There is also a spectre haunting the pages of this book – the spectre of imperialism. Morris has written, without calling it exactly this, an account of the rise and fall of eastern and western empires since humankind first organised itself into complex communities. Rome is an interesting test case for Morris. The Roman Empire, after all, had gladiators that put on gruesome spectacles of death. “The empire that Rome’s wars created,” Morris writes, “was no utopia, but the tone of mass surviving writings … does suggest that it made its subjects safer than they had been without it. And it also, apparently, made them richer. With pirates and bandits suppressed, trade boomed. To move its armies and fleets around, the government built state-of-the-art roads and harbours, which merchants used too. In return, Rome taxed the traders and spent most of the money it raised on armed forces.”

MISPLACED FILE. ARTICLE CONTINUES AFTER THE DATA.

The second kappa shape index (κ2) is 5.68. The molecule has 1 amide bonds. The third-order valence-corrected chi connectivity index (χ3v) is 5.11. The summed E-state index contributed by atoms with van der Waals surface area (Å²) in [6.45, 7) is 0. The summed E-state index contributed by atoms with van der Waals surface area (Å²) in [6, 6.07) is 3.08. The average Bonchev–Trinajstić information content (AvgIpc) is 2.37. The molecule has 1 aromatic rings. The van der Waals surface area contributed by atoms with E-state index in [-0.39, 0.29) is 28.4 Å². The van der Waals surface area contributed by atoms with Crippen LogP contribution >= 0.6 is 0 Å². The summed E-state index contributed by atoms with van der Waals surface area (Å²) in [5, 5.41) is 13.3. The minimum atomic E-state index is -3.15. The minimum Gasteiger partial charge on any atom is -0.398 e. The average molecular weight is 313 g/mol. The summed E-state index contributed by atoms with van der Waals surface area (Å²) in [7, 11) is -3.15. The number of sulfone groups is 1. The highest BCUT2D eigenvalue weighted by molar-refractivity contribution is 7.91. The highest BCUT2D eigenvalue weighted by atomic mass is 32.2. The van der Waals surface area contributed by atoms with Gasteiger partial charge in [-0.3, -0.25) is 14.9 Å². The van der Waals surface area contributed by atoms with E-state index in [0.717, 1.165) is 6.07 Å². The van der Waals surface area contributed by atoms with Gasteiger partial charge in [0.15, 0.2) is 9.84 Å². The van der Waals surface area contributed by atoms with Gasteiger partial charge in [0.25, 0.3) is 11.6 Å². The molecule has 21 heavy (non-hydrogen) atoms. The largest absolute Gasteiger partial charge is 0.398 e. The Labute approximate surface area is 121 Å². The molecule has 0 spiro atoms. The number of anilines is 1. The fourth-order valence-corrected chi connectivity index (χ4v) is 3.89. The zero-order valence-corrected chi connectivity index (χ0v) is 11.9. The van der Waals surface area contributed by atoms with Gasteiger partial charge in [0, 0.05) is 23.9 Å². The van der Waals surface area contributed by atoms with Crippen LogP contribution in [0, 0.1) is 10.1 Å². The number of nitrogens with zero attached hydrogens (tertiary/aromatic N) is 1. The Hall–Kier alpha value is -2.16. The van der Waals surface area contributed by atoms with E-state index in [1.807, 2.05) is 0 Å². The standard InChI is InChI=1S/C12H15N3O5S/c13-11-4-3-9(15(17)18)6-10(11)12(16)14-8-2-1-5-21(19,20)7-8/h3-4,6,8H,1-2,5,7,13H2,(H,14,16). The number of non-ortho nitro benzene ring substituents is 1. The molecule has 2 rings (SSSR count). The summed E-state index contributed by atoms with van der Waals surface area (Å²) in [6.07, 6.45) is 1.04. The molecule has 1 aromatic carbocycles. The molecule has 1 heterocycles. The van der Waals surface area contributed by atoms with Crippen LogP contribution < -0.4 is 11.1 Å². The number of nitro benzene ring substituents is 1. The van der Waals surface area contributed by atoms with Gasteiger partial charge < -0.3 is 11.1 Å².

And on and on through the ages. As Morris moves closer to the present day, he traces the rise of the British Empire, which played the role of “globocop” (another one of Morris’s catchphrases). Echoing the arguments of Niall Ferguson, Morris sketches how British overseas expansion created a free-trade economic zone, investing capital abroad – in South America, India and elsewhere – driving economic expansion. Backing all this up was the threat of violence. Rival powers – the United States, Germany – chafed against the British. But the system worked – until it didn’t and the whole thing collapsed with the coming of the First World War.